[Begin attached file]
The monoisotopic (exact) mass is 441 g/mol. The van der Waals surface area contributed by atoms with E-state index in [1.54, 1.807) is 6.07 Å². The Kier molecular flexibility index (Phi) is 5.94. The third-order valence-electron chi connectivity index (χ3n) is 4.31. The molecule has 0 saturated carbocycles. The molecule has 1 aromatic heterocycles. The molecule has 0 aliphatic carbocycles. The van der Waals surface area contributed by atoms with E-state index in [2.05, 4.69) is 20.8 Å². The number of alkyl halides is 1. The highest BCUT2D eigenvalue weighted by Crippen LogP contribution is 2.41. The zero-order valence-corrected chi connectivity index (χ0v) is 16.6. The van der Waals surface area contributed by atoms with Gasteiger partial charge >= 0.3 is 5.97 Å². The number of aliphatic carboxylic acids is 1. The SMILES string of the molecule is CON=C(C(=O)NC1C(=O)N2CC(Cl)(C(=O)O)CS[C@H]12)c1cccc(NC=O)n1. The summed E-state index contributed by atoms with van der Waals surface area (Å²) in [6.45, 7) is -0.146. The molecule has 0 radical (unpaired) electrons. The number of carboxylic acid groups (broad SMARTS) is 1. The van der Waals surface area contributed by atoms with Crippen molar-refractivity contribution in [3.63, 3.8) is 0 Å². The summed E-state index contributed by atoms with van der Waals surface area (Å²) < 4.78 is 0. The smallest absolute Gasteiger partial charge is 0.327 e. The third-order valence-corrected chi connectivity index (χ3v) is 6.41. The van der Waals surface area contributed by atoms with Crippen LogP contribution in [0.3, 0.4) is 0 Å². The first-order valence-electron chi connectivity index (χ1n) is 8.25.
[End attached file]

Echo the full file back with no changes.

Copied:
The monoisotopic (exact) mass is 441 g/mol. The van der Waals surface area contributed by atoms with E-state index in [1.54, 1.807) is 6.07 Å². The Kier molecular flexibility index (Phi) is 5.94. The third-order valence-electron chi connectivity index (χ3n) is 4.31. The molecule has 0 saturated carbocycles. The molecule has 1 aromatic heterocycles. The molecule has 0 aliphatic carbocycles. The van der Waals surface area contributed by atoms with E-state index in [2.05, 4.69) is 20.8 Å². The number of alkyl halides is 1. The highest BCUT2D eigenvalue weighted by Crippen LogP contribution is 2.41. The zero-order valence-corrected chi connectivity index (χ0v) is 16.6. The van der Waals surface area contributed by atoms with Gasteiger partial charge >= 0.3 is 5.97 Å². The number of aliphatic carboxylic acids is 1. The SMILES string of the molecule is CON=C(C(=O)NC1C(=O)N2CC(Cl)(C(=O)O)CS[C@H]12)c1cccc(NC=O)n1. The summed E-state index contributed by atoms with van der Waals surface area (Å²) in [6.45, 7) is -0.146. The molecule has 0 radical (unpaired) electrons. The number of carboxylic acid groups (broad SMARTS) is 1. The van der Waals surface area contributed by atoms with Crippen molar-refractivity contribution in [3.63, 3.8) is 0 Å². The summed E-state index contributed by atoms with van der Waals surface area (Å²) < 4.78 is 0. The smallest absolute Gasteiger partial charge is 0.327 e. The third-order valence-corrected chi connectivity index (χ3v) is 6.41. The van der Waals surface area contributed by atoms with Crippen LogP contribution in [0.3, 0.4) is 0 Å². The first-order valence-electron chi connectivity index (χ1n) is 8.25.